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Rhythm Paradise Megamix review


Listen carefully and you’ll soon notice how existence is filled with rhythmic flourishes. There’s the plip-plipping of raindrops on a tin roof, the wobble and throb of a lorry engine idling in traffic, and the wash of timpani whenever a wave hurls itself onto pebbles, fatally. There are the seasons – four beats of the bar that comprise each year. There’s the ticking of the clock, holding down an unwavering 60bpm till the end of time, or, at least, of batteries. Rhythm Paradise is a series that seeks to capture these joyous rhythmic oddities in microgames. It’s an approach that has served Nintendo’s designers well. Rock Band, Guitar Hero and all the other rock-posturing others clutter under-stair cupboards and garages. This series, in which you play, not as Kurt Cobain or Paul McCartney but as a microscopic amoeba, swimming with friends in elegant unison, or as an English interpreter for a Martian octopus, marches on, fortissimo.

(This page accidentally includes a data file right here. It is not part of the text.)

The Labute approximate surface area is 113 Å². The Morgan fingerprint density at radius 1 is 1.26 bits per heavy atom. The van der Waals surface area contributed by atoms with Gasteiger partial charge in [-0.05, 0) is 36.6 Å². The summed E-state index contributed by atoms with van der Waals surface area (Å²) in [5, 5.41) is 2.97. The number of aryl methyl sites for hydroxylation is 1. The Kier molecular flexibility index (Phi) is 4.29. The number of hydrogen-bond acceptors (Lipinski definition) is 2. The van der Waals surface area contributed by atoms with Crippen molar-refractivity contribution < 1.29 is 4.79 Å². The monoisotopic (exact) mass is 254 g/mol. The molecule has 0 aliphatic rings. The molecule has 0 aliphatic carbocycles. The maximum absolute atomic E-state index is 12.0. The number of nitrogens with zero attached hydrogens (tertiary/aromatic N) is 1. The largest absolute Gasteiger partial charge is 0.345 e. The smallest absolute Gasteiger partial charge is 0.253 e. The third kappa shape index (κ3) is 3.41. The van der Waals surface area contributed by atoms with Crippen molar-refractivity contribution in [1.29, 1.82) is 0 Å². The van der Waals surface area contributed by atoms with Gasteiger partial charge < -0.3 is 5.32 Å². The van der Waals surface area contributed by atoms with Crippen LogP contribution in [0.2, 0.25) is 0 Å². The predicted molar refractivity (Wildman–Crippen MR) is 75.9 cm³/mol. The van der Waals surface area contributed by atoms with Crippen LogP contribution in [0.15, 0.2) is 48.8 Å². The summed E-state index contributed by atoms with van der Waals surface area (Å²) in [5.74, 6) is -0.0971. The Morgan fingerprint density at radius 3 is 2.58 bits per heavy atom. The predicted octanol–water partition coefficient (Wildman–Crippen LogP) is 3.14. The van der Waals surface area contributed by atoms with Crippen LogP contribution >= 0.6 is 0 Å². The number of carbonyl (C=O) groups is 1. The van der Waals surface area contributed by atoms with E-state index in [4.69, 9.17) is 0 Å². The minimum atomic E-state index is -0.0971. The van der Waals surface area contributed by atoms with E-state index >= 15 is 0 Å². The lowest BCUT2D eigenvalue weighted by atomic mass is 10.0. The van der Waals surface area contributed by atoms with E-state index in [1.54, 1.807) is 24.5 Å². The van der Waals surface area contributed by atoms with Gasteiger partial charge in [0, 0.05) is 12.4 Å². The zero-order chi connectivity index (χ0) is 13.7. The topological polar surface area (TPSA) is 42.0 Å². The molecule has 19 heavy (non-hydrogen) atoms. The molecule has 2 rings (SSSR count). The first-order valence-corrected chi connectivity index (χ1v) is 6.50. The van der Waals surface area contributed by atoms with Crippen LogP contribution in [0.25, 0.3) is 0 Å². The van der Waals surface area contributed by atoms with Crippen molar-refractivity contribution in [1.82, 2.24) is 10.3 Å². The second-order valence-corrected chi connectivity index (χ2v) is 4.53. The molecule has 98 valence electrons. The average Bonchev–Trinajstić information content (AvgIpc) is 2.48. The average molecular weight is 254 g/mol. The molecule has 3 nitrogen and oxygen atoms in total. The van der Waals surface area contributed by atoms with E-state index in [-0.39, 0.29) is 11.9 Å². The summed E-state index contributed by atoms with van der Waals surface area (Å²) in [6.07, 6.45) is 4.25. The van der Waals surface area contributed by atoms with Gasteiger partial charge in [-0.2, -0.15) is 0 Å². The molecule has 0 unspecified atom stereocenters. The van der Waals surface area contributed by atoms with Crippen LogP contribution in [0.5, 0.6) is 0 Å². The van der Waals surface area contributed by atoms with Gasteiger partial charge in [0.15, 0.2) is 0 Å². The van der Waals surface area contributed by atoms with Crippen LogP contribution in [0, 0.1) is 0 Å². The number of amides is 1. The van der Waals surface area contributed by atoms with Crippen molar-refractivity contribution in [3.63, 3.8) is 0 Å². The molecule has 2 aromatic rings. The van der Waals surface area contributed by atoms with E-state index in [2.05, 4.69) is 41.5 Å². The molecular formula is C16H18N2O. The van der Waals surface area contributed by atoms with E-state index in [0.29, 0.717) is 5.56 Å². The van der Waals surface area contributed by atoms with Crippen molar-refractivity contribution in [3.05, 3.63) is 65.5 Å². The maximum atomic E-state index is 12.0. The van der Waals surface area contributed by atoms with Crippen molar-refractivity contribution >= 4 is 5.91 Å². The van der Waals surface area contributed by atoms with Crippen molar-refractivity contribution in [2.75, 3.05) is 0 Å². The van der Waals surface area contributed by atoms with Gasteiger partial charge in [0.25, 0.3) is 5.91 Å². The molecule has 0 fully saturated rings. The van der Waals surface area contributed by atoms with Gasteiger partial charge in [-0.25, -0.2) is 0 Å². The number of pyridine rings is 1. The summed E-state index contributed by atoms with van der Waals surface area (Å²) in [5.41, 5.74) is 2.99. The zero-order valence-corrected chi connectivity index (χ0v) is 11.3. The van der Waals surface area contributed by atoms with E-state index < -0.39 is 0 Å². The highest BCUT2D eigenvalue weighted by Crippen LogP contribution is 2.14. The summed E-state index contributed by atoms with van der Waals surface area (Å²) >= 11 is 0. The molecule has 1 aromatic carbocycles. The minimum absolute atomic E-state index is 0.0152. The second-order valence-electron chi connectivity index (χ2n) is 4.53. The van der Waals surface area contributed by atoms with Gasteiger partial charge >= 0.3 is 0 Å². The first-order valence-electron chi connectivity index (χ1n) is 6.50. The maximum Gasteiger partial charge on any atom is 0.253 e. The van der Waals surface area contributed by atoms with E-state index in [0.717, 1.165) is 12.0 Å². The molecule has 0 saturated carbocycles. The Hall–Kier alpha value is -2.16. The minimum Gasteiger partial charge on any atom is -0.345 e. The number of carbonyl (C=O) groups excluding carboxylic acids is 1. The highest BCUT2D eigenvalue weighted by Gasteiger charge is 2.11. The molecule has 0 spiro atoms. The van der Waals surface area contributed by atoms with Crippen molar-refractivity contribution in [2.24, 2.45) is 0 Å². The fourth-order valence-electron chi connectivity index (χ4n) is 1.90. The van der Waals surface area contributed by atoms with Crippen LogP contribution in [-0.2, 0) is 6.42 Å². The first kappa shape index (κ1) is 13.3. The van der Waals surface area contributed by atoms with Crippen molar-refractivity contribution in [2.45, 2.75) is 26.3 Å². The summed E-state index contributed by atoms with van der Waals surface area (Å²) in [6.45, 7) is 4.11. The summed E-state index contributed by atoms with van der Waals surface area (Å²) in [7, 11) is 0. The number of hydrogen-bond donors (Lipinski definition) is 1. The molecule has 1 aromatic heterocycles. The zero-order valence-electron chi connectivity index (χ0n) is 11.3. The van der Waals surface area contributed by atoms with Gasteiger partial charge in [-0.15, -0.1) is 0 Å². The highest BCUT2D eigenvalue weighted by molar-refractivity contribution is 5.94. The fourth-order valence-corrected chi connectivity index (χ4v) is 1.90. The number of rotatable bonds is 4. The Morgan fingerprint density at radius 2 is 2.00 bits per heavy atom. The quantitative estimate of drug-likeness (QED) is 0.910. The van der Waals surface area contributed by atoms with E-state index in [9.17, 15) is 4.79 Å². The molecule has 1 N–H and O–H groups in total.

The story – and, as the game points out, with typical irreverence, it’s not “one of these big serious stories” (“you won’t be quizzed on it”) – is that you must help Tibby, a bear with rosy cheeks and pink afro, back to heaven, from where he’s fallen. You do this, at Tibby’s suggestion, by climbing a massive tree. Each of the tree’s tiers of branches holds four microgames. Clear each with a passable score, and you can move to the next tier of the tree, and edge Tibby back home. Nintendo’s translators once again reveal themselves to be some of the finest and funniest working today. There’s comparatively little text in the game, but each new character you meet on your ascent is written with vivid wit (take, for example, Saffron, Saltwater and Paprika, druids who could have stepped from a deleted scene in The Princess Bride, arguing, as they do, about which has the best ominous patois).